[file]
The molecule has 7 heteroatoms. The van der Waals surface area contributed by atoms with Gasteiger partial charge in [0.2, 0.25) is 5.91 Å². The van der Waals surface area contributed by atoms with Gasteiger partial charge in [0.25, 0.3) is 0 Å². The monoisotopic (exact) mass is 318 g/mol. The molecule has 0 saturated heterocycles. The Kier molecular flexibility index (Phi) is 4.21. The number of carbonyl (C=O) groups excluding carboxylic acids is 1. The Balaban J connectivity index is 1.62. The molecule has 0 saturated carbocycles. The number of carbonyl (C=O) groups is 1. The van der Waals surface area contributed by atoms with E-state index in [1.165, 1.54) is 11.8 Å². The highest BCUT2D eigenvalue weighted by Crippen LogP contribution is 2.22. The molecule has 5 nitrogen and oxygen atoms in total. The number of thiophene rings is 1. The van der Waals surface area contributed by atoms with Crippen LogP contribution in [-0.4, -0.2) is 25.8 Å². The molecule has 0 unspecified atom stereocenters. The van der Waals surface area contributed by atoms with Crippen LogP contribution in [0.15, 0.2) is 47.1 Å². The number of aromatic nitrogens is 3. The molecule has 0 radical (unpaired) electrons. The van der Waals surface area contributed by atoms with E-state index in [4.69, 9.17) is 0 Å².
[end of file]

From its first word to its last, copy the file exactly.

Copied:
The molecule has 7 heteroatoms. The van der Waals surface area contributed by atoms with Gasteiger partial charge in [0.2, 0.25) is 5.91 Å². The van der Waals surface area contributed by atoms with Gasteiger partial charge in [0.25, 0.3) is 0 Å². The monoisotopic (exact) mass is 318 g/mol. The molecule has 0 saturated heterocycles. The Kier molecular flexibility index (Phi) is 4.21. The number of carbonyl (C=O) groups excluding carboxylic acids is 1. The Balaban J connectivity index is 1.62. The molecule has 0 saturated carbocycles. The number of carbonyl (C=O) groups is 1. The van der Waals surface area contributed by atoms with E-state index in [1.165, 1.54) is 11.8 Å². The highest BCUT2D eigenvalue weighted by Crippen LogP contribution is 2.22. The molecule has 5 nitrogen and oxygen atoms in total. The number of thiophene rings is 1. The van der Waals surface area contributed by atoms with Crippen LogP contribution in [-0.4, -0.2) is 25.8 Å². The molecule has 0 unspecified atom stereocenters. The van der Waals surface area contributed by atoms with Crippen LogP contribution in [0.15, 0.2) is 47.1 Å². The number of aromatic nitrogens is 3. The molecule has 0 radical (unpaired) electrons. The van der Waals surface area contributed by atoms with E-state index in [4.69, 9.17) is 0 Å².